Decriminalizing Victims of Trafficking
As in other parts of the state, notably Long Beach, law enforcement in the Coachella Valley has begun to move towards decriminalizing victims of trafficking. Thanks to the Riverside Task Force, SafeHouse of the Desert is able to connect with law enforcement agencies to help address the needs of trafficking victims, especially minors, and keep them out of jail.
“We work very closely with the Riverside Sheriff’s Department. In fact, they have a whole team dedicated strictly to handling human trafficking investigations,” Dolan said.
Fransisca LaFranco, a residential therapist and case manager with SafeHouse of the Desert, said she hopes the collaboration with law enforcement will make for a better understanding of human trafficking victims and their needs.
“Law enforcement can make a huge impact on these individuals,” LeFranco said. “The victims tend to have only experienced law enforcement during [arrests] … they rarely experience officers as individuals that help others.”
The task force is also pursuing a public awareness campaign around the issue of trafficking. Recently the collaborative launched a campaign to post informational fliers in “hot zones” for human trafficking, including hotels, truck stops, resorts and liquor stores. The campaign is focused on helping to identify possible victims in these hot zones.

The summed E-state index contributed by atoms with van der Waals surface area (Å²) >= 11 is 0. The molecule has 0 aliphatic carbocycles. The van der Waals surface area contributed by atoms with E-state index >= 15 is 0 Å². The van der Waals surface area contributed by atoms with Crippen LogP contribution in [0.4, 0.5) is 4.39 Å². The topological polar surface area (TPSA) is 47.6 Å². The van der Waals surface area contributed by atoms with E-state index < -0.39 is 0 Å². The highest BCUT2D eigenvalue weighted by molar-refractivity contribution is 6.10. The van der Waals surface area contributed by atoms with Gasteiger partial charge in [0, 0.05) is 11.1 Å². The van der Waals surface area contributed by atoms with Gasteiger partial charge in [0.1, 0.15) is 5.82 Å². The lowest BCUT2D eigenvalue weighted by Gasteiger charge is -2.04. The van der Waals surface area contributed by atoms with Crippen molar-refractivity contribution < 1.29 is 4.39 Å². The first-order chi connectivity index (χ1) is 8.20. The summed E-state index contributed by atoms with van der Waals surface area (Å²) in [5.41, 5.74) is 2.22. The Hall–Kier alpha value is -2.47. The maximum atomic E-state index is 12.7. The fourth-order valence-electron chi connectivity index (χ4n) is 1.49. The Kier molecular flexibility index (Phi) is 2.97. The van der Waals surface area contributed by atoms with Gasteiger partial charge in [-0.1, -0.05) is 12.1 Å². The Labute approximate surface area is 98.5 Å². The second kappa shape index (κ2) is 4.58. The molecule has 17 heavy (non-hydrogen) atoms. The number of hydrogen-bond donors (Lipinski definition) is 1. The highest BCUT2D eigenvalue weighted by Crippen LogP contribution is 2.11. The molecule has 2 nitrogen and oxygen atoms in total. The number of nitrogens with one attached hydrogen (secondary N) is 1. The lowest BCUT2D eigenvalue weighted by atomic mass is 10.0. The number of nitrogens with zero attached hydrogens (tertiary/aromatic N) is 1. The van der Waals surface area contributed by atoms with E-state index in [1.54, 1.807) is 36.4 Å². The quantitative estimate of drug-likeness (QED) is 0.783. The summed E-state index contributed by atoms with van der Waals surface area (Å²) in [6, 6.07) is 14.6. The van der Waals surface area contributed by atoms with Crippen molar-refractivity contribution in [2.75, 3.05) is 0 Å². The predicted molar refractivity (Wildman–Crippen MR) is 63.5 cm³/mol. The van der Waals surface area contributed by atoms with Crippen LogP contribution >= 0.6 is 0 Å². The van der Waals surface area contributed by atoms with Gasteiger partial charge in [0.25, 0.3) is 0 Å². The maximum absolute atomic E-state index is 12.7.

Dolan notes identification is critical, as many victims often remain in the shadows, increasing the likelihood that they remain stuck in the trafficking cycle. Dolan says many of these youth come from broken homes with little family support. Traffickers, she says, take advantage by posing as their protector and provider.
The trauma that victims carry as a result of their experience can be severe, explains LaFranco. “Most victims suffer from severe PTSD,” she said. “They experience flashbacks, nightmares, depression, fear, and helplessness. They often attempt to avoid certain people or situations that can remind them of their traumatic experiences.”
Safehouse of the Desert offers various services to help victims transition out of trafficking. These include a personal case manager, housing, mental health services, empowerment classes and life skills training. But LaFranco says the road to recovery is a long one, often several years or more.
“Victims have a very difficult time socially as compared to other youth their age. They are always on guard and do not trust others, which makes it difficult when they attempt to even make friends,” Lefranco said.
LeFranco said a better community understanding of what victims endure would help soften the transition.
“The first step for the community is to be educated … It would also be encouraging to have the community get involved in helping victims with job training so that they have choices instead of relying on the street to feed and clothe them.” LaFranco said.
About the author:
Christian Mendez joined Coachella Uninc. as a beat reporter last year and has covered issues like Prop. 47 and the Salton Sea. He is an Eastern Coachella Valley native and a son of farmworker parents. His interests include photojournalism and cinematography focused on Mexican-American communities. View his author page here.